A Spring Tour of Carbonate - March 23, 2010

Looking toward the rocky ridge from the trailhead

Buffed out singletrack 

All runnable, but some steeps

Room to let it run and season the quads

The trail can blur on some repeat days

Rough in the draws

The flag. True summit about three minutes beyond

Coming down from the summit. 
Still looks like winter

Wednesday, March 10, 2010

TI Chronicles: The "Knob," the Second Opinion, and Solar Therapy

I've come to call it "The Knob," the Quato-like protuberance on my knee that showed itself a number of weeks after a very hard fall I took in early September, 2009, on the Vorberg Gulch trail.  My immediate concern back then was toeing the line at Wasatch four days later.  And while that went off without a hitch (at least as far as the knee was concerned), Quoto The Knob, seemed to be lying in wait.

The orthopedist I saw today for a second opinion, built on my previous exams, and felt pretty strongly that the genesis of my knee pain came back to the injury from the fall, which was right at the insertion point of the IT band.  The Knob is doing something to string the ITB too tight or to alter how it tracks over the knee or something else altogether.  Makes sense.  Of course, he couldn't reveal any pain no matter how much he twisted and stretched and prodded, which makes things maddening for someone looking for some solid answers.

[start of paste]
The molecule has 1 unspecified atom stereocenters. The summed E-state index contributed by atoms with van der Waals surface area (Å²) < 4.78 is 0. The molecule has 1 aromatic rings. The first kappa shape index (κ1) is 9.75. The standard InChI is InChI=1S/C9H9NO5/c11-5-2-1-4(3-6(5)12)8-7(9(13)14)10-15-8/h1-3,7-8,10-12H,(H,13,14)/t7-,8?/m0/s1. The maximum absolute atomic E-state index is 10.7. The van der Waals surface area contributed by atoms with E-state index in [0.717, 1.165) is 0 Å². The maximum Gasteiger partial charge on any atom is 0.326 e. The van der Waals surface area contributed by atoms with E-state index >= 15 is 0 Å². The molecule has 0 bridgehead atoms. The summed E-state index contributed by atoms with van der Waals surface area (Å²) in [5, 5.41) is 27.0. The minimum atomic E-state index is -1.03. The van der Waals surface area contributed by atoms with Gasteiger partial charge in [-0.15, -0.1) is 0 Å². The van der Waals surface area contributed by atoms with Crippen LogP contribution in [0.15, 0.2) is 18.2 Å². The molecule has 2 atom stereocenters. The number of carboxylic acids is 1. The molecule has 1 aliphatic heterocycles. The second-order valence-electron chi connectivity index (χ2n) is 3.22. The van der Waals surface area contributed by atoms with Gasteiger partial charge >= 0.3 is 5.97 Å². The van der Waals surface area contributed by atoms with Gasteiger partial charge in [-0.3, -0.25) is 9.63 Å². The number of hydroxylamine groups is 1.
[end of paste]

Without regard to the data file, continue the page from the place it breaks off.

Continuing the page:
So it's no real surprise that before I get a definitive plan of action, there needs to be at least one more expensive test and possibly a bout with a long, steroid filled needle (don't tell WADA).  For now, though, I can run a bit as long as I don't anger the knee too much.  And keeping up my IT band stretching and rolling certainly won't hurt.